Resource Guarding Behaviour in Pet Dogs: Causes and Handling |

If you have a pet dog, you might have noticed that they sometimes become too possessive or aggressive when they perceive a threat to a valued possession– be it food, toys, or their owner. This is a common issue which is seen in pet dogs, and it is known as resource guarding. Understanding resource guarding behaviour and the root cause behind it can help pet owners better deal with it.Here’s all you need to know about resource guarding:
What is resource guarding?
Just as the term refers, resource guarding happens when your pet dog becomes too possessive about something or someone whom they perceive as theirs. And when they feel there’s a threat or competition for it, it is an instinct for them to protect their valuable resources for survival. And so, resource guarding behaviour can result in your pet dog growling, snapping, or even biting when someone approaches their coveted items.
Some causes of resource guarding in your pet dog could be:
1. Survival instincts
Dogs naturally tend to protect their resources for survival. In the wild they would fight for food; in a domestic setting, they can get possessive about their toys, humans, or other pets whom they consider a part of their pack.
2. Past negative experiences
Pet dogs who have experienced competition or scarcity of resources in the past may be more prone to resource guarding. Incidents like snatching or pulling things or toys from them could aggravate this behaviour. Fear or anxiety can trigger their defensive behaviours.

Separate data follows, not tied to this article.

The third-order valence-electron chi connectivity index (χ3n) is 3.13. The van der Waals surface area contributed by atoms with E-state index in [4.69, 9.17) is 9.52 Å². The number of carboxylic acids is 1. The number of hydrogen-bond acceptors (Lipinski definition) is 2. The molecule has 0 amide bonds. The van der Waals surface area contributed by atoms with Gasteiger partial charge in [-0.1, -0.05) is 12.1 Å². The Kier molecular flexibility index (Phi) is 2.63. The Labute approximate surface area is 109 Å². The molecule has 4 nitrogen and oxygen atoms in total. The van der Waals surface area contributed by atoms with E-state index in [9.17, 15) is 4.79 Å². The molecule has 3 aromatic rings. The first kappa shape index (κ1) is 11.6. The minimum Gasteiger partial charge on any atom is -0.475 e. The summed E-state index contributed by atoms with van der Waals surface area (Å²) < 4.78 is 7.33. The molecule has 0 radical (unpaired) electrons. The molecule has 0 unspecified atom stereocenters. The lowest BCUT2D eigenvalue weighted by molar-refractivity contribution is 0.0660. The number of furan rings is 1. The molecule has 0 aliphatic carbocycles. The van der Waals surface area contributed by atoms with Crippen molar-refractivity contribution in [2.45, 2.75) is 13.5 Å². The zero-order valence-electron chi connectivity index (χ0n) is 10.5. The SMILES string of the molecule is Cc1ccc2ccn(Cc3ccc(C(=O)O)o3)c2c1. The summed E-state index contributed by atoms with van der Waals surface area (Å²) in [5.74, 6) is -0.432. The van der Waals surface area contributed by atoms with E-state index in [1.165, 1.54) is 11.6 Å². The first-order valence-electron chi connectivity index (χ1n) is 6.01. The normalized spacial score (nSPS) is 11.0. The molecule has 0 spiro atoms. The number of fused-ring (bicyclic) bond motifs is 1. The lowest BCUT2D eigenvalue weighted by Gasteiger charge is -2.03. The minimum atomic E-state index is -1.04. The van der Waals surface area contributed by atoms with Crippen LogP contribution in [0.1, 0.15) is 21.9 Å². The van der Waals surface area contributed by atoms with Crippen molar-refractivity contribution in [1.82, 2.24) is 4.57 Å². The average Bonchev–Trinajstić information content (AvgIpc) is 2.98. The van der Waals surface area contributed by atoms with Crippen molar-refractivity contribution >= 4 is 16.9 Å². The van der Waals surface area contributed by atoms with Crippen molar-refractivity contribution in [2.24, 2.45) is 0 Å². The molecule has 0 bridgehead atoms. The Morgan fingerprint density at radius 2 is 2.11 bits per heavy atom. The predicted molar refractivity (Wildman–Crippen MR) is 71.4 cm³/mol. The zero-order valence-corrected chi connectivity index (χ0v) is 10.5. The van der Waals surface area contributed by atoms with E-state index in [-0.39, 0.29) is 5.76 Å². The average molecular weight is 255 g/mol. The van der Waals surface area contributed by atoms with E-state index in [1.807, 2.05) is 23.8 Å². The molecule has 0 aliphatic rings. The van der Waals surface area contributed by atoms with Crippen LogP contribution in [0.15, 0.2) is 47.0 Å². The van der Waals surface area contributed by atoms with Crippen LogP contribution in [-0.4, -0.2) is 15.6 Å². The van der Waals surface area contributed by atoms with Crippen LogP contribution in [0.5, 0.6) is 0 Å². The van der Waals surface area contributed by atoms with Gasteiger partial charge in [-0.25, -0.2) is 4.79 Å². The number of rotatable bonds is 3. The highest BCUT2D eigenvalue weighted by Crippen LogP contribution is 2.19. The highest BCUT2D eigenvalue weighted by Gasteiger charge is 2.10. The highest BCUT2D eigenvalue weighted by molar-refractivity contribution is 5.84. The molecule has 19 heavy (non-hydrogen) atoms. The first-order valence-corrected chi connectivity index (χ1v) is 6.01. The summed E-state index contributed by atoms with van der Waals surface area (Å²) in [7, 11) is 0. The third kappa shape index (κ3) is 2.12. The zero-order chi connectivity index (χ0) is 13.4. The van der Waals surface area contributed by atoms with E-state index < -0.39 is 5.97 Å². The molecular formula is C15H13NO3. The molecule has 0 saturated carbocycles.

3. Genetics
Certain breeds or dogs may be more genetically inclined towards resource guarding. Understanding breed characteristics is important for addressing this behaviour.
How to handle resource guarding behaviour in your pet dog?

The first step is to recognise this behaviour in your pet dog. Early signs of resource guarding could include stiff body language, growling, or tense expressions about something or someone. Once recognised, implement positive reinforcement techniques to reshape your dog’s behaviour. Reward your pet dog when they display calm and non-aggressive behaviour around resources. This helps in creating positive associations with people when they approach their valued items.
If you feel you are unable to handle your dog’s behaviour, seek help from a professional dog trainer or behaviourist, especially in cases of severe resource guarding. A dog expert can assess the specific triggers for your dog, and help in developing a customised training plan.
Meanwhile, remember to avoid punishing your dog for their resource guarding behaviour as it could lead to increased aggression. Instead, focus on positive reinforcement to create trust in your relationship with them.

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